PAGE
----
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Archive for October, 2014

Dumb Proctor Lochwinnoch
Renfrewshire-based bookseller and publisher Chris Morrison recently sent me these two Victorian sketches of the Dumb Proctor, an early medieval monument now used as a grave-marker in the public cemetery at Lochwinnoch. The images come from Volume 2 of Archaeological and Historical Collections of the County of Renfrew, published in 1890.

In a blogpost last year I mentioned that the Dumb Proctor was originally a free-standing cross carved in the last phase of the Govan sculptural style. I also showed my own attempt at a reconstruction of how it might look today if the cross-head hadn’t been cut off. The 1890 book was referred to in passing but I didn’t cite it in the bibliography at the end of the post.

I am grateful to Chris for providing the sketches, which I’ve added to my file of notes on this enigmatic monument. The Dumb Proctor is one of a number of Govan-style stones for which I’m hoping to compile detailed ‘biographies’ relating to history, art, preservation, re-use and conservation.

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Links

Blogpost (2013): The Dumb Proctor of Lochwinnoch

The Grian Press (Scottish local history)
Grian Books (rare & out-of-print items)

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New book

Strathclyde and the Anglo-Saxons in the Viking Age
Those of you who have visited my other blog Senchus in the past couple of days will already know about my new book. It’s being printed at the moment and will be published later this month, by Birlinn of Edinburgh.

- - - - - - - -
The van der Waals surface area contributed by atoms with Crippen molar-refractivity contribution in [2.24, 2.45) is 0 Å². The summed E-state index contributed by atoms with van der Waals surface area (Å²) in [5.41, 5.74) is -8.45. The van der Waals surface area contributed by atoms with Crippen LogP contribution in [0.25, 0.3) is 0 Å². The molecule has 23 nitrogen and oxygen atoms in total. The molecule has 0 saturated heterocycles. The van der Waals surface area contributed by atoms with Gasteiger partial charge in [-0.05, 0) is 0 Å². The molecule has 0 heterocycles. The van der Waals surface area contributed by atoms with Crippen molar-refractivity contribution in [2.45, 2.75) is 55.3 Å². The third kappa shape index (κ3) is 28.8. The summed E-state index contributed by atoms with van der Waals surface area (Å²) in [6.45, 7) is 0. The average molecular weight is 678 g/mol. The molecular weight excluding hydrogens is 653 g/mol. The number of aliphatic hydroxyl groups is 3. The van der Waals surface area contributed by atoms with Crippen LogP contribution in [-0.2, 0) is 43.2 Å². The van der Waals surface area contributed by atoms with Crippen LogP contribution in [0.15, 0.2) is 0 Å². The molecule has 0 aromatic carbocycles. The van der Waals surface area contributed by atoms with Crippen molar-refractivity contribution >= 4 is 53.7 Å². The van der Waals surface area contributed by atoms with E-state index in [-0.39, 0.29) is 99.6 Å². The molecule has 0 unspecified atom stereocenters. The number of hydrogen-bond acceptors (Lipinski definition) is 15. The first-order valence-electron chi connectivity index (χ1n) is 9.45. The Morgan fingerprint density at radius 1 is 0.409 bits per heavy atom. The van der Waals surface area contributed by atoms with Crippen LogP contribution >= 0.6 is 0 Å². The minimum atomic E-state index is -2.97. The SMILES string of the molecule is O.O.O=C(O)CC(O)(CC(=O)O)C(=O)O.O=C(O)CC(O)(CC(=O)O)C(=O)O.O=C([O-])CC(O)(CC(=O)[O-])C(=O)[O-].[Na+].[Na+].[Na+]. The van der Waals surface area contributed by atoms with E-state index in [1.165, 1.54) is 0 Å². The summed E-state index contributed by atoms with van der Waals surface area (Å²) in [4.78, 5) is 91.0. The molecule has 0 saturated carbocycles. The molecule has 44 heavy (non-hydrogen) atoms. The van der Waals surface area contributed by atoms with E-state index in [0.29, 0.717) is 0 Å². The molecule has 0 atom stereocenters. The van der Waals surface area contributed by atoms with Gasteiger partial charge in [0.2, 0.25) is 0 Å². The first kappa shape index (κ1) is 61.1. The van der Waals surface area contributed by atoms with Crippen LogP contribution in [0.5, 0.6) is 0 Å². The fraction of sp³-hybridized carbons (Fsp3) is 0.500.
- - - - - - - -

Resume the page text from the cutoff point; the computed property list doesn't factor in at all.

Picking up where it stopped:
It tells the story of the kings of Strathclyde in the period when the Govan Stones were carved (ninth to eleventh centuries AD). The central chapters highlight the relationship between Strathclyde and Anglo-Saxon England during a troubled era when ambitious Viking warlords posed a threat to both kingdoms. As a major centre of power of the Clyde kings, Govan inevitably gets quite a few namechecks, as well as appearing on several maps. The carved stones in the old parish church are also mentioned a number of times. In the photo section in the middle of the book the first image is a stunning portrait of the hogbacks by Tom Manley whose camera has documented so much of Govan’s heritage in recent years.

A more detailed description, with a list of contents, will appear at the Senchus blog when the book is published.

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